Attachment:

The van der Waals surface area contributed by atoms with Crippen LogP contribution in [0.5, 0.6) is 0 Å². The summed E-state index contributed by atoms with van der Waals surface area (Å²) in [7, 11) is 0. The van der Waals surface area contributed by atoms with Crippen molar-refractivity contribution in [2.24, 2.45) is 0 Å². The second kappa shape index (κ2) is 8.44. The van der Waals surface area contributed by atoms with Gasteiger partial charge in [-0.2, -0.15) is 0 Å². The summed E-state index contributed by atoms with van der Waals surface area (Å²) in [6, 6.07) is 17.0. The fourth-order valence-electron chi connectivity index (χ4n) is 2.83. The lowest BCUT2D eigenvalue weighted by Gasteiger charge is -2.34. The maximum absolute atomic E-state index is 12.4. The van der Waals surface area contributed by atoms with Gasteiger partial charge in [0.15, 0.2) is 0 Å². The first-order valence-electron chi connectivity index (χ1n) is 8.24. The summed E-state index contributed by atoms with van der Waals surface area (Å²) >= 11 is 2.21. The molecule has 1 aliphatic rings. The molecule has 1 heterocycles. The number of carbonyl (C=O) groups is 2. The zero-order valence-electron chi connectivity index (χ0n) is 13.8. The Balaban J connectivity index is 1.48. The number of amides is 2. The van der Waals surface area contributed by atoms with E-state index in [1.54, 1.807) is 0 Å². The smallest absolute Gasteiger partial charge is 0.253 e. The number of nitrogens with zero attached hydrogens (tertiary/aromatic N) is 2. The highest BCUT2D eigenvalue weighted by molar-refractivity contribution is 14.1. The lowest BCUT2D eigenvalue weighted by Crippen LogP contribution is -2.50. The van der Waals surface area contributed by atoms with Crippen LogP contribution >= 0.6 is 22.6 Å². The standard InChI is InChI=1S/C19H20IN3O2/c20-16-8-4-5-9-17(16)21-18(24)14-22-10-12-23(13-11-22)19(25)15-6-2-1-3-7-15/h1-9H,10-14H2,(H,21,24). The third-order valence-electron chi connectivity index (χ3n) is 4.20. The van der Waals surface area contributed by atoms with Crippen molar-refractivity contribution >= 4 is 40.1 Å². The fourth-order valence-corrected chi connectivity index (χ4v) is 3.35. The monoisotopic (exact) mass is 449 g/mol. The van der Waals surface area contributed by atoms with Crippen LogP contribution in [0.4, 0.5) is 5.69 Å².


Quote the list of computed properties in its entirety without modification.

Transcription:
The van der Waals surface area contributed by atoms with Crippen LogP contribution in [0.5, 0.6) is 0 Å². The summed E-state index contributed by atoms with van der Waals surface area (Å²) in [7, 11) is 0. The van der Waals surface area contributed by atoms with Crippen molar-refractivity contribution in [2.24, 2.45) is 0 Å². The second kappa shape index (κ2) is 8.44. The van der Waals surface area contributed by atoms with Gasteiger partial charge in [-0.2, -0.15) is 0 Å². The summed E-state index contributed by atoms with van der Waals surface area (Å²) in [6, 6.07) is 17.0. The fourth-order valence-electron chi connectivity index (χ4n) is 2.83. The lowest BCUT2D eigenvalue weighted by Gasteiger charge is -2.34. The maximum absolute atomic E-state index is 12.4. The van der Waals surface area contributed by atoms with Gasteiger partial charge in [0.15, 0.2) is 0 Å². The first-order valence-electron chi connectivity index (χ1n) is 8.24. The summed E-state index contributed by atoms with van der Waals surface area (Å²) >= 11 is 2.21. The molecule has 1 aliphatic rings. The molecule has 1 heterocycles. The number of carbonyl (C=O) groups is 2. The zero-order valence-electron chi connectivity index (χ0n) is 13.8. The Balaban J connectivity index is 1.48. The number of amides is 2. The van der Waals surface area contributed by atoms with E-state index in [1.54, 1.807) is 0 Å². The smallest absolute Gasteiger partial charge is 0.253 e. The number of nitrogens with zero attached hydrogens (tertiary/aromatic N) is 2. The highest BCUT2D eigenvalue weighted by molar-refractivity contribution is 14.1. The lowest BCUT2D eigenvalue weighted by Crippen LogP contribution is -2.50. The van der Waals surface area contributed by atoms with Crippen LogP contribution >= 0.6 is 22.6 Å². The standard InChI is InChI=1S/C19H20IN3O2/c20-16-8-4-5-9-17(16)21-18(24)14-22-10-12-23(13-11-22)19(25)15-6-2-1-3-7-15/h1-9H,10-14H2,(H,21,24). The third-order valence-electron chi connectivity index (χ3n) is 4.20. The van der Waals surface area contributed by atoms with Crippen molar-refractivity contribution >= 4 is 40.1 Å². The fourth-order valence-corrected chi connectivity index (χ4v) is 3.35. The monoisotopic (exact) mass is 449 g/mol. The van der Waals surface area contributed by atoms with Crippen LogP contribution in [0.4, 0.5) is 5.69 Å².